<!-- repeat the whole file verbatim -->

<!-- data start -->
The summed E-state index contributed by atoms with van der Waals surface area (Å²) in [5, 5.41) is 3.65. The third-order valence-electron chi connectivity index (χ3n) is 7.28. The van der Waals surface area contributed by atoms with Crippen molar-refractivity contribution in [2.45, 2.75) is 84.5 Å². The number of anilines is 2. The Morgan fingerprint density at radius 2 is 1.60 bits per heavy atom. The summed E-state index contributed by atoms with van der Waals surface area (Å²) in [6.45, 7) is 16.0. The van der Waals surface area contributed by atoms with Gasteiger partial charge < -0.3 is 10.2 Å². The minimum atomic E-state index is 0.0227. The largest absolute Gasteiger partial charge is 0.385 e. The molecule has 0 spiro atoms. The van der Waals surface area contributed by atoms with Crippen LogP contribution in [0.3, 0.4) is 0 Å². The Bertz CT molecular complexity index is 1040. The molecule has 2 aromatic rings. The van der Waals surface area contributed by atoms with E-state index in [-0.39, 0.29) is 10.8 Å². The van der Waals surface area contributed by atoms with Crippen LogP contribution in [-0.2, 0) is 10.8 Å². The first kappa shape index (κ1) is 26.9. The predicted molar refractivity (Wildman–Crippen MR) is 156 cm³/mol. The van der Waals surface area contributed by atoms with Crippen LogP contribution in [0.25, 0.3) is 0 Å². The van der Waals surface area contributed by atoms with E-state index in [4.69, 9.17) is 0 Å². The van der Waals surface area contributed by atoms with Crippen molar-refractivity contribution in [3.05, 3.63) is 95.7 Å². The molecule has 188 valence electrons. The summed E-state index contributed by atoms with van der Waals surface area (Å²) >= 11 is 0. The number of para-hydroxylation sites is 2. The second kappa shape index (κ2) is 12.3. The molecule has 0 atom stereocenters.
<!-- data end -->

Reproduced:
The summed E-state index contributed by atoms with van der Waals surface area (Å²) in [5, 5.41) is 3.65. The third-order valence-electron chi connectivity index (χ3n) is 7.28. The van der Waals surface area contributed by atoms with Crippen molar-refractivity contribution in [2.45, 2.75) is 84.5 Å². The number of anilines is 2. The Morgan fingerprint density at radius 2 is 1.60 bits per heavy atom. The summed E-state index contributed by atoms with van der Waals surface area (Å²) in [6.45, 7) is 16.0. The van der Waals surface area contributed by atoms with Gasteiger partial charge < -0.3 is 10.2 Å². The minimum atomic E-state index is 0.0227. The largest absolute Gasteiger partial charge is 0.385 e. The molecule has 0 spiro atoms. The van der Waals surface area contributed by atoms with Crippen LogP contribution in [0.3, 0.4) is 0 Å². The Bertz CT molecular complexity index is 1040. The molecule has 2 aromatic rings. The van der Waals surface area contributed by atoms with E-state index in [-0.39, 0.29) is 10.8 Å². The van der Waals surface area contributed by atoms with Crippen LogP contribution in [-0.2, 0) is 10.8 Å². The first kappa shape index (κ1) is 26.9. The predicted molar refractivity (Wildman–Crippen MR) is 156 cm³/mol. The van der Waals surface area contributed by atoms with Crippen LogP contribution in [0.25, 0.3) is 0 Å². The van der Waals surface area contributed by atoms with E-state index in [4.69, 9.17) is 0 Å². The van der Waals surface area contributed by atoms with Crippen molar-refractivity contribution in [3.05, 3.63) is 95.7 Å². The molecule has 188 valence electrons. The summed E-state index contributed by atoms with van der Waals surface area (Å²) >= 11 is 0. The number of para-hydroxylation sites is 2. The second kappa shape index (κ2) is 12.3. The molecule has 0 atom stereocenters.